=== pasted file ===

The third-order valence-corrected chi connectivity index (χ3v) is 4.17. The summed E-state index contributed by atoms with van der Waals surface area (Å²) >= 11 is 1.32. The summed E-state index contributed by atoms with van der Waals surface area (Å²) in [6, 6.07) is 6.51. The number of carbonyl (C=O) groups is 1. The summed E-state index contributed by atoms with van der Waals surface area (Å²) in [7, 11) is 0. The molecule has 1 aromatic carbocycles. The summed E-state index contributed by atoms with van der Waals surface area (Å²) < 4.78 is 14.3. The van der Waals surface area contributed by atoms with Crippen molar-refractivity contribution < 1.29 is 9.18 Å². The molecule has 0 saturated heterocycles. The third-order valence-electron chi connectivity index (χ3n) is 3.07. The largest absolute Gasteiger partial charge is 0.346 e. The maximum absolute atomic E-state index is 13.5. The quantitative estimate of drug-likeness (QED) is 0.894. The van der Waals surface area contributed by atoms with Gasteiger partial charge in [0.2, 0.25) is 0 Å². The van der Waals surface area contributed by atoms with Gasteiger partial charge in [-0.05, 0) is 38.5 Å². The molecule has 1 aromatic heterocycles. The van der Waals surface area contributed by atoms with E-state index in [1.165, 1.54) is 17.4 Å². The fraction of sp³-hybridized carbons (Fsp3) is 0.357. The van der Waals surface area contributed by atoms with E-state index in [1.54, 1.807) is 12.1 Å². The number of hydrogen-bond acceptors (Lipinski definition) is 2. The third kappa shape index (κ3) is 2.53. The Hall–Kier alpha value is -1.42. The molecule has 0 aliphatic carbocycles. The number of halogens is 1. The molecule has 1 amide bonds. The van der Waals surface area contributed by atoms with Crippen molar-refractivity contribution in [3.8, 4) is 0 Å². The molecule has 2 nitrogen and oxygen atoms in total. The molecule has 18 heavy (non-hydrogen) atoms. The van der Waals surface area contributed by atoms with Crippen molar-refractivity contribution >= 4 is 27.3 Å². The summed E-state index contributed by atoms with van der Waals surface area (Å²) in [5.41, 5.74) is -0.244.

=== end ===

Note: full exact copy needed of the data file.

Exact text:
The third-order valence-corrected chi connectivity index (χ3v) is 4.17. The summed E-state index contributed by atoms with van der Waals surface area (Å²) >= 11 is 1.32. The summed E-state index contributed by atoms with van der Waals surface area (Å²) in [6, 6.07) is 6.51. The number of carbonyl (C=O) groups is 1. The summed E-state index contributed by atoms with van der Waals surface area (Å²) in [7, 11) is 0. The molecule has 1 aromatic carbocycles. The summed E-state index contributed by atoms with van der Waals surface area (Å²) < 4.78 is 14.3. The van der Waals surface area contributed by atoms with Crippen molar-refractivity contribution < 1.29 is 9.18 Å². The molecule has 0 saturated heterocycles. The third-order valence-electron chi connectivity index (χ3n) is 3.07. The largest absolute Gasteiger partial charge is 0.346 e. The maximum absolute atomic E-state index is 13.5. The quantitative estimate of drug-likeness (QED) is 0.894. The van der Waals surface area contributed by atoms with Gasteiger partial charge in [0.2, 0.25) is 0 Å². The van der Waals surface area contributed by atoms with Gasteiger partial charge in [-0.05, 0) is 38.5 Å². The molecule has 1 aromatic heterocycles. The van der Waals surface area contributed by atoms with E-state index in [1.165, 1.54) is 17.4 Å². The fraction of sp³-hybridized carbons (Fsp3) is 0.357. The van der Waals surface area contributed by atoms with E-state index in [1.54, 1.807) is 12.1 Å². The number of hydrogen-bond acceptors (Lipinski definition) is 2. The third kappa shape index (κ3) is 2.53. The Hall–Kier alpha value is -1.42. The molecule has 0 aliphatic carbocycles. The number of halogens is 1. The molecule has 1 amide bonds. The van der Waals surface area contributed by atoms with Crippen molar-refractivity contribution in [3.8, 4) is 0 Å². The molecule has 2 nitrogen and oxygen atoms in total. The molecule has 18 heavy (non-hydrogen) atoms. The van der Waals surface area contributed by atoms with Crippen molar-refractivity contribution >= 4 is 27.3 Å². The summed E-state index contributed by atoms with van der Waals surface area (Å²) in [5.41, 5.74) is -0.244.